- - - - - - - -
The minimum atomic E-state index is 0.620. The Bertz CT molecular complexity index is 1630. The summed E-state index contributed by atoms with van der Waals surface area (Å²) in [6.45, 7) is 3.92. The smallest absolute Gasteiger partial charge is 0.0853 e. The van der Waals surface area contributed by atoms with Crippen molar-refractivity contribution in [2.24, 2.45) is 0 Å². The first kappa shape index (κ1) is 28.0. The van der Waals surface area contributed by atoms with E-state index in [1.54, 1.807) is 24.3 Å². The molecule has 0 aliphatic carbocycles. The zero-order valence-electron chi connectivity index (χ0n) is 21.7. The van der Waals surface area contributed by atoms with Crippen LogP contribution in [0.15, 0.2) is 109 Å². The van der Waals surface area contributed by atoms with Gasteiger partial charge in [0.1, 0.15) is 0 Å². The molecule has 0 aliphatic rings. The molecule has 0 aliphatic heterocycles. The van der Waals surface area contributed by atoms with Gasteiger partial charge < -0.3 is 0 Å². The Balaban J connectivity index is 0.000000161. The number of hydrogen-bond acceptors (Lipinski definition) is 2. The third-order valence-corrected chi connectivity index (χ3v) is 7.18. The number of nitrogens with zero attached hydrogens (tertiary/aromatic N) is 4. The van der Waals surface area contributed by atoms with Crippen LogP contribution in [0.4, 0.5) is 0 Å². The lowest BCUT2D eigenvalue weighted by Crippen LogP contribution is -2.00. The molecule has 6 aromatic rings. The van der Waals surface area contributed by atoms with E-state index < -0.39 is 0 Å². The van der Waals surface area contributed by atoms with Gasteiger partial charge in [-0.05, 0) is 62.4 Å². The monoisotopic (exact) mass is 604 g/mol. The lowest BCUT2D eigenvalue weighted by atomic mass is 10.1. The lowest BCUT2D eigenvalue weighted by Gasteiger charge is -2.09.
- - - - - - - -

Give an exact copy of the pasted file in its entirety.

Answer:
The minimum atomic E-state index is 0.620. The Bertz CT molecular complexity index is 1630. The summed E-state index contributed by atoms with van der Waals surface area (Å²) in [6.45, 7) is 3.92. The smallest absolute Gasteiger partial charge is 0.0853 e. The van der Waals surface area contributed by atoms with Crippen molar-refractivity contribution in [2.24, 2.45) is 0 Å². The first kappa shape index (κ1) is 28.0. The van der Waals surface area contributed by atoms with E-state index in [1.54, 1.807) is 24.3 Å². The molecule has 0 aliphatic carbocycles. The zero-order valence-electron chi connectivity index (χ0n) is 21.7. The van der Waals surface area contributed by atoms with Crippen LogP contribution in [0.15, 0.2) is 109 Å². The van der Waals surface area contributed by atoms with Gasteiger partial charge in [0.1, 0.15) is 0 Å². The molecule has 0 aliphatic rings. The molecule has 0 aliphatic heterocycles. The van der Waals surface area contributed by atoms with Gasteiger partial charge < -0.3 is 0 Å². The Balaban J connectivity index is 0.000000161. The number of hydrogen-bond acceptors (Lipinski definition) is 2. The third-order valence-corrected chi connectivity index (χ3v) is 7.18. The number of nitrogens with zero attached hydrogens (tertiary/aromatic N) is 4. The van der Waals surface area contributed by atoms with Crippen LogP contribution in [0.4, 0.5) is 0 Å². The lowest BCUT2D eigenvalue weighted by Crippen LogP contribution is -2.00. The molecule has 6 aromatic rings. The van der Waals surface area contributed by atoms with E-state index < -0.39 is 0 Å². The van der Waals surface area contributed by atoms with Gasteiger partial charge in [-0.05, 0) is 62.4 Å². The monoisotopic (exact) mass is 604 g/mol. The lowest BCUT2D eigenvalue weighted by atomic mass is 10.1. The lowest BCUT2D eigenvalue weighted by Gasteiger charge is -2.09.